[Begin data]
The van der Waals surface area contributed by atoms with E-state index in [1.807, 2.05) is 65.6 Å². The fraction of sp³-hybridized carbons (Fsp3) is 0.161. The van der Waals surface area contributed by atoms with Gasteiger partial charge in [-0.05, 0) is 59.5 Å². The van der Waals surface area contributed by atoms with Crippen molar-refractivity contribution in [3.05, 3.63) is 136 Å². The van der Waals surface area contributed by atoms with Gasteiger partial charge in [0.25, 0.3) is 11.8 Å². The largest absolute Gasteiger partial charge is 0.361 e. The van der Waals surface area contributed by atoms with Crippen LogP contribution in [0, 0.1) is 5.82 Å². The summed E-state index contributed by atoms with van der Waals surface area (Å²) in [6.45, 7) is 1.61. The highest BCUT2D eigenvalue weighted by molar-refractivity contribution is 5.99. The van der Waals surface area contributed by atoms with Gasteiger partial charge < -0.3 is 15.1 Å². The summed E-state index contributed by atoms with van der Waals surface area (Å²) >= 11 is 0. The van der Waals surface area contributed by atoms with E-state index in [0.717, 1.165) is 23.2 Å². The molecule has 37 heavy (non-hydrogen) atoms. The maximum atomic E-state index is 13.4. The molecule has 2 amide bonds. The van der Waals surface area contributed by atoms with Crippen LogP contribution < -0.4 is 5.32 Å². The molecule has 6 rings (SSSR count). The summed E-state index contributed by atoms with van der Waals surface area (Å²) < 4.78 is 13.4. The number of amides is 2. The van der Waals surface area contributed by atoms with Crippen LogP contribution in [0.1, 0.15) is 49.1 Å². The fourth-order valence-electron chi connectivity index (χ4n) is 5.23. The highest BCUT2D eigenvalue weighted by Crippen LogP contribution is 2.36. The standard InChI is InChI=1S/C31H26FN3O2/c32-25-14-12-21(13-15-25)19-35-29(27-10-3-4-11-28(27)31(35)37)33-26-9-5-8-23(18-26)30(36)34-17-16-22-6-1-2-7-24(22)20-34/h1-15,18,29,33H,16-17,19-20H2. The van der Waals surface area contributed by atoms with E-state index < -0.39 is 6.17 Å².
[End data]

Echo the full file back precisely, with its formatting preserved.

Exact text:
The van der Waals surface area contributed by atoms with E-state index in [1.807, 2.05) is 65.6 Å². The fraction of sp³-hybridized carbons (Fsp3) is 0.161. The van der Waals surface area contributed by atoms with Gasteiger partial charge in [-0.05, 0) is 59.5 Å². The van der Waals surface area contributed by atoms with Crippen molar-refractivity contribution in [3.05, 3.63) is 136 Å². The van der Waals surface area contributed by atoms with Gasteiger partial charge in [0.25, 0.3) is 11.8 Å². The largest absolute Gasteiger partial charge is 0.361 e. The van der Waals surface area contributed by atoms with Crippen LogP contribution in [0, 0.1) is 5.82 Å². The summed E-state index contributed by atoms with van der Waals surface area (Å²) in [6.45, 7) is 1.61. The highest BCUT2D eigenvalue weighted by molar-refractivity contribution is 5.99. The van der Waals surface area contributed by atoms with Gasteiger partial charge < -0.3 is 15.1 Å². The summed E-state index contributed by atoms with van der Waals surface area (Å²) >= 11 is 0. The van der Waals surface area contributed by atoms with E-state index in [0.717, 1.165) is 23.2 Å². The molecule has 37 heavy (non-hydrogen) atoms. The maximum atomic E-state index is 13.4. The molecule has 2 amide bonds. The van der Waals surface area contributed by atoms with Crippen LogP contribution < -0.4 is 5.32 Å². The molecule has 6 rings (SSSR count). The summed E-state index contributed by atoms with van der Waals surface area (Å²) < 4.78 is 13.4. The number of amides is 2. The van der Waals surface area contributed by atoms with Crippen LogP contribution in [0.1, 0.15) is 49.1 Å². The fourth-order valence-electron chi connectivity index (χ4n) is 5.23. The highest BCUT2D eigenvalue weighted by Crippen LogP contribution is 2.36. The standard InChI is InChI=1S/C31H26FN3O2/c32-25-14-12-21(13-15-25)19-35-29(27-10-3-4-11-28(27)31(35)37)33-26-9-5-8-23(18-26)30(36)34-17-16-22-6-1-2-7-24(22)20-34/h1-15,18,29,33H,16-17,19-20H2. The van der Waals surface area contributed by atoms with E-state index < -0.39 is 6.17 Å².